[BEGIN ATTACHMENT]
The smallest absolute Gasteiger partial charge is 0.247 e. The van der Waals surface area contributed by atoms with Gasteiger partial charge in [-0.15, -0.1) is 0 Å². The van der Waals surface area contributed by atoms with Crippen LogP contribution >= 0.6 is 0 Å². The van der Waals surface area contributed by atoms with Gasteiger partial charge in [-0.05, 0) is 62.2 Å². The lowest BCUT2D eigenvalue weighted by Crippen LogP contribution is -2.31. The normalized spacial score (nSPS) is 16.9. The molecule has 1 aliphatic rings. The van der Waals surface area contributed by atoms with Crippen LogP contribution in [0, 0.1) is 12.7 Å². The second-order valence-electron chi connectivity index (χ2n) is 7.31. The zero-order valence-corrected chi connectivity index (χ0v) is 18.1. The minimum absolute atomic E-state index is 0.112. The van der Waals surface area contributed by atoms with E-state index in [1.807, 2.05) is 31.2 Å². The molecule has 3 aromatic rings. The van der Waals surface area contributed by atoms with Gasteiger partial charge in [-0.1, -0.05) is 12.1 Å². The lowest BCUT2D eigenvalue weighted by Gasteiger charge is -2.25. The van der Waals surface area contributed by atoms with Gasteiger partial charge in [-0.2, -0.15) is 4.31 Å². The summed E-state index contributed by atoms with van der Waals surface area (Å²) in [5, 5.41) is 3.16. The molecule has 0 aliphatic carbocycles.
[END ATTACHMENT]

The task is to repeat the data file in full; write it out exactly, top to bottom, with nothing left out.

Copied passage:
The smallest absolute Gasteiger partial charge is 0.247 e. The van der Waals surface area contributed by atoms with Gasteiger partial charge in [-0.15, -0.1) is 0 Å². The van der Waals surface area contributed by atoms with Crippen LogP contribution >= 0.6 is 0 Å². The van der Waals surface area contributed by atoms with Gasteiger partial charge in [-0.05, 0) is 62.2 Å². The lowest BCUT2D eigenvalue weighted by Crippen LogP contribution is -2.31. The normalized spacial score (nSPS) is 16.9. The molecule has 1 aliphatic rings. The van der Waals surface area contributed by atoms with Crippen LogP contribution in [0, 0.1) is 12.7 Å². The second-order valence-electron chi connectivity index (χ2n) is 7.31. The zero-order valence-corrected chi connectivity index (χ0v) is 18.1. The minimum absolute atomic E-state index is 0.112. The van der Waals surface area contributed by atoms with E-state index in [1.807, 2.05) is 31.2 Å². The molecule has 3 aromatic rings. The van der Waals surface area contributed by atoms with Gasteiger partial charge in [-0.1, -0.05) is 12.1 Å². The lowest BCUT2D eigenvalue weighted by Gasteiger charge is -2.25. The van der Waals surface area contributed by atoms with Gasteiger partial charge in [-0.2, -0.15) is 4.31 Å². The summed E-state index contributed by atoms with van der Waals surface area (Å²) in [5, 5.41) is 3.16. The molecule has 0 aliphatic carbocycles.